Poetry & the Art of Editing: Poetry Review 103:2

Magazines (or Periodicals if you’re feeling frisky) are the cardio-vascular system of contemporary poetry. Open any recent collection and you’ll find something like: “Acknowledgements are due to the editors of the following publications in which some of these poems first appeared”, then a list of magazine titles that either follow the Ronseal / exactly-what-it-says-on-the-tin principle (Poetry; Poetry Review; Poetry Wales) or its near opposite (Magma; Archipelago; The North).

The editors of these magazines are an essential part of the poetry ecosystem: influencers,  opinion-formers and critical filters; discoverers of new talent; advocates and proselytizers. It’s a difficult job to get right.

Poetry Review, the Poetry Society’s flagship magazine, has recently taken advantage of an editorial interregnum to invite a trio of one-off guest editors to take the controls for an issue each. The last of these was the poet and novelist Patrick McGuinness whose issue 103:2 has just gone on sale in the UK. As well as containing some outstanding work, it’s also a masterclass in how to edit a poetry magazine.

Titled Poetry &, the issue resists a view of poetry “so passive-aggressively in retreat from all the spheres it used to touch and be touched by” and instead focuses on connections between poetry and other things – disciplines, art forms, translation, etc. As an organizing principle this is loose enough to allow a diversity of content but intellectually coherent enough not to look like cheating (of the “my theme is the absence of a theme” variety).

The translations are particularly strong. Jamie McKendrick’s versions of Antonella Anedda are precise and poignant (“So the liquid air of days / may suddenly shake time and give it space”); Karen Leeder’s renderings of poems by Volker Braun have some stunning lines (“Grow rich on life’s very transience”); and I didn’t begin to understand Jordan A Yamaji Smith’s translation of Yoshimasu Gōzō but was still moved by it – another proof of Eliot’s assertion that true poetry can communicate before it is understood.

Of the original poems (an inadequate distinction, since the translations are original poems in their own right), there are stand-out pieces by D Nurske and Kathryn Simmonds. Jennie Feldman’s “Extra” is a joy (“Don’t blink. There should be / infinity in your gaze”). And three poems by Sam Willetts linger in the memory for days: “Caravaggio” is a beautifully-crafted and disturbing poem that I’m not going to spoil by summarizing here; my wife and I were squabbling over our copy to see who got to re-read “Stone” first; and “The Bemusement Arcade” is unforgettable (“my pockets nearly empty, and no-one here, / and the sea so high and dark outside”). That said, there isn’t a conspicuous weak link in the issue.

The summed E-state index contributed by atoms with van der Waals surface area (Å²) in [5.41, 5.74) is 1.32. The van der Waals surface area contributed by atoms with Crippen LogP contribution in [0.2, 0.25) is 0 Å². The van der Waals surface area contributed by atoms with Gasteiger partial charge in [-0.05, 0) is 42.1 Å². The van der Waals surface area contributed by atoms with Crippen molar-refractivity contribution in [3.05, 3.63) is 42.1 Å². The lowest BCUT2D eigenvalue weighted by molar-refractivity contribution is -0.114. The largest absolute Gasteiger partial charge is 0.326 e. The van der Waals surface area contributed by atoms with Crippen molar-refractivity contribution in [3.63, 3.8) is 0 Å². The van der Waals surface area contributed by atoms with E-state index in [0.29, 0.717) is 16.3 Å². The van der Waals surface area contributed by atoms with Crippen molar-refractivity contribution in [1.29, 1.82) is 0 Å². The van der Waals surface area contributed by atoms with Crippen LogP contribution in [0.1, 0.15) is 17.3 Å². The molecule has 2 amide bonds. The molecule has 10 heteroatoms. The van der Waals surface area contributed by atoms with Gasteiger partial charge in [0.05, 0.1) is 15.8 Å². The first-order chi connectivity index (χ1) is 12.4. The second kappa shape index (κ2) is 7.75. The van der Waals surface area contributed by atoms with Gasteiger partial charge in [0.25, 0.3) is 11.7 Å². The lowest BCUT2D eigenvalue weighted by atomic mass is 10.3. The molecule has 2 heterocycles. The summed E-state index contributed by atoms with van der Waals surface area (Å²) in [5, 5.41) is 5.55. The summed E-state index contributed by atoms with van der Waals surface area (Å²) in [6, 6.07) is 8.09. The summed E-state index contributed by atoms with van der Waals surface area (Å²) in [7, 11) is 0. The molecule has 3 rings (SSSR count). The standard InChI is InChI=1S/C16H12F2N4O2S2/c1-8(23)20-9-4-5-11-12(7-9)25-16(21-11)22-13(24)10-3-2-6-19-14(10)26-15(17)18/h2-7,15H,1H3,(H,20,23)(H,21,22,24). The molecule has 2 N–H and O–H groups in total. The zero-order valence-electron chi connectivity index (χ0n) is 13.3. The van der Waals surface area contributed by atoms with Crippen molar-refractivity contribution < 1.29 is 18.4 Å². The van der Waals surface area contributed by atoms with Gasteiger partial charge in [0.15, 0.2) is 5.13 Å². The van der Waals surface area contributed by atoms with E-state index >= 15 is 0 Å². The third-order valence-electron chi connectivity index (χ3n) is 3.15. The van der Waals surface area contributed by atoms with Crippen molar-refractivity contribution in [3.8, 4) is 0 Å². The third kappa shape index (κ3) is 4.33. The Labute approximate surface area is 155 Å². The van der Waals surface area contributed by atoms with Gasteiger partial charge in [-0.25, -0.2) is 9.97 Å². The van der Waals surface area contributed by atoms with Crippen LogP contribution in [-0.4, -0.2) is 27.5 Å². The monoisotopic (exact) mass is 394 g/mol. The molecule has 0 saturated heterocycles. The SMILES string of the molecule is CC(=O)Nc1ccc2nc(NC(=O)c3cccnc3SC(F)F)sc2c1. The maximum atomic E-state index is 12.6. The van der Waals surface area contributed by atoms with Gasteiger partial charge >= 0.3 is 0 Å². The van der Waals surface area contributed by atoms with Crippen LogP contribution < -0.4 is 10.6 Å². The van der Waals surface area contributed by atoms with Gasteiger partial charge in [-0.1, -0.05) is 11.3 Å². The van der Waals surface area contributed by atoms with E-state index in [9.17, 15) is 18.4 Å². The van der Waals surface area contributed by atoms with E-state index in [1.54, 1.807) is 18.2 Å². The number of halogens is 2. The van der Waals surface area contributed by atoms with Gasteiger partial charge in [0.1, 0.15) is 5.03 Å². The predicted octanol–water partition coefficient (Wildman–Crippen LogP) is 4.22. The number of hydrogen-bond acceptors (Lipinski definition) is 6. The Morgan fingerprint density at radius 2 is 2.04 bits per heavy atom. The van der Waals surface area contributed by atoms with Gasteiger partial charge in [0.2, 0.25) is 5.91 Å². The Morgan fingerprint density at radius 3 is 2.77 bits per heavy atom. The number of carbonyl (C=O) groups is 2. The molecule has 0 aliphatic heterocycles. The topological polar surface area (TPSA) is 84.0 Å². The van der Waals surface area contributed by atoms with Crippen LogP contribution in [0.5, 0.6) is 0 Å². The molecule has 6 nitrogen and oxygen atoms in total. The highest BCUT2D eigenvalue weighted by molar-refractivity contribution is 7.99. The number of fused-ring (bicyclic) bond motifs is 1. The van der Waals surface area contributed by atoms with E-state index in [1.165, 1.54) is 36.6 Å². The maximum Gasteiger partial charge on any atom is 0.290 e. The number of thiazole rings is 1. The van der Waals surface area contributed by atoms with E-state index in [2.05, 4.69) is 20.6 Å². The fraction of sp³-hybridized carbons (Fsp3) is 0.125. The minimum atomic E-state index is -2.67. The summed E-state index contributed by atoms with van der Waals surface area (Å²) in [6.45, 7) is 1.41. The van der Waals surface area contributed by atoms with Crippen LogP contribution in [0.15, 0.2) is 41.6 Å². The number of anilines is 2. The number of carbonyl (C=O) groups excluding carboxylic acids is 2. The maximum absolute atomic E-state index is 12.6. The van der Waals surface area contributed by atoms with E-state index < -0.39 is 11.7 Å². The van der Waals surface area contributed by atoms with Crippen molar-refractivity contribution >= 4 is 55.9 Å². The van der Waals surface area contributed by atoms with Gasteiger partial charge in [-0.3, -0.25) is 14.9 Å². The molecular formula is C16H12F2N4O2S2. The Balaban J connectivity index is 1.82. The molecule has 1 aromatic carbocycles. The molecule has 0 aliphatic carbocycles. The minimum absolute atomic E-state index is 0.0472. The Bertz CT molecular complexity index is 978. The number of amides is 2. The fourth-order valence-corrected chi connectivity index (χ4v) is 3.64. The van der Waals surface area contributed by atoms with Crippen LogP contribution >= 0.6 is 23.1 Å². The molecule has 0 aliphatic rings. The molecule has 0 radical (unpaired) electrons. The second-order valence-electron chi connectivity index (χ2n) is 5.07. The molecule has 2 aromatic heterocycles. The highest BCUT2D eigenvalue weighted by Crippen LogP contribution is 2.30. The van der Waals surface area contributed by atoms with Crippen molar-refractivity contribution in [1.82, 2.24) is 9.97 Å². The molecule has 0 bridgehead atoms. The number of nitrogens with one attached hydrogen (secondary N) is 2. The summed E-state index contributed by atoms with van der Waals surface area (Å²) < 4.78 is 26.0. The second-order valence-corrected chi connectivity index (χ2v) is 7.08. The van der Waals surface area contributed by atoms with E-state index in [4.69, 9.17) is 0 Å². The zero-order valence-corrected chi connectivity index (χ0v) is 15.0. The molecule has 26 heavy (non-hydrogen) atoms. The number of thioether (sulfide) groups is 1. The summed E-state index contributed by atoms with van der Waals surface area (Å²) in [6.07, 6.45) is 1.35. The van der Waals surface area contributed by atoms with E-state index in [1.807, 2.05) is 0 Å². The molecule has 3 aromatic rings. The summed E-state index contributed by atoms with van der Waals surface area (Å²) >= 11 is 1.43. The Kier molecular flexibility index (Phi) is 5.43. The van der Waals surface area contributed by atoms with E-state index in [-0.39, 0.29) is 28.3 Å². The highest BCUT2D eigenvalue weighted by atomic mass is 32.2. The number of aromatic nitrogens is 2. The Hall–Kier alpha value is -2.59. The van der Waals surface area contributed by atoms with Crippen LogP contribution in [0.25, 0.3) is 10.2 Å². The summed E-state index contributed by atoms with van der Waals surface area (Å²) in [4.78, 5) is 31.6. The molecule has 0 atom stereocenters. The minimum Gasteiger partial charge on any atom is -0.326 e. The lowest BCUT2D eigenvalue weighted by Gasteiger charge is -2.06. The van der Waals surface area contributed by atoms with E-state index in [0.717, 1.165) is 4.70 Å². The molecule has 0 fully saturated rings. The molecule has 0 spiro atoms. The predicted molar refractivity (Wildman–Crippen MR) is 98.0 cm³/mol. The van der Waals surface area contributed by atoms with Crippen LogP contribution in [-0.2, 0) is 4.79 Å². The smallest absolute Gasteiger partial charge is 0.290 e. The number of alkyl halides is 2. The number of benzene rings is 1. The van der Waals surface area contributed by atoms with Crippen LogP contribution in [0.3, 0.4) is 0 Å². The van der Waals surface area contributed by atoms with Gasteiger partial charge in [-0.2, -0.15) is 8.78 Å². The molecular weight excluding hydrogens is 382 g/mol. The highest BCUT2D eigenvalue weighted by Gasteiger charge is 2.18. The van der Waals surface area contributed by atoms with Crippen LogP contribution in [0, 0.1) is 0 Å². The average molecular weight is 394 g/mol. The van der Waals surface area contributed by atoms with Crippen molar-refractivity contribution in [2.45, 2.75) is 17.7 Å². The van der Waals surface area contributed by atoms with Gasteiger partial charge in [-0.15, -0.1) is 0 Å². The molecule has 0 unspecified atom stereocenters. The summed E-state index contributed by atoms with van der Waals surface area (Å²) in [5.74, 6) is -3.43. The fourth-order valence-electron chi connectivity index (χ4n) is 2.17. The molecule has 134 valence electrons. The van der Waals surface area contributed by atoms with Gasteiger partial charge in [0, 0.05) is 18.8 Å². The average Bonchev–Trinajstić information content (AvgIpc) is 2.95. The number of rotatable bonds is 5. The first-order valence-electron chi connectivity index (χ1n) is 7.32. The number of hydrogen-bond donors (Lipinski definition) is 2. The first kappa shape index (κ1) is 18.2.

Photographer Jimmy Symonds has assembled a seriously playful picture essay based around words that made a first appearance in the language (per the OED) in different years of the twentieth century. This is a perfect example of the issue’s “Poetry &” premise, and a work that can be read in multiple ways or just enjoyed for its fresh structural conceit. There’s also an excellent essay from the poet and translator Sasha Dugdale (who has recently taken the helm at the magazine Modern Poetry in Translation). “Branchlines” is as much about private language as about translation, but reading it reaffirmed my strongly-held but never-properly-articulated belief that all poetry is at some level a form of translation. “Poetry at its best washes words clean of their grimy associations and smug integrity: it mauls the complacent word beyond recognition, it takes the mean and the downtrodden word and makes of it something that gleams and resounds.” This could stand as an epigraph to the whole issue.

McGuinness is a first-rate author in his own right. His debut novel The Last Hundred Days was long-listed for the Booker and won the Wales Book of the Year, and his 2010 collection Jilted City is securely in my personal top ten poetry books of the last decade. But the art of the editor is different, and not all talented writers are also talented editors. With Poetry &, McGuinness has shown himself to be a natural editor with a talent for assembling others’ talent and an eye for the eye-catching. If I were in charge of the Poetry Society I’d be twisting his arm to edit the magazine again. As it is, I’d urge anyone who wants to see what good poetry editing looks like to hunt down a copy of Poetry Review 103:2.

Poetry Review 103:2, “Poetry &”, ed Patrick McGuinness, The Poetry Society, 2013

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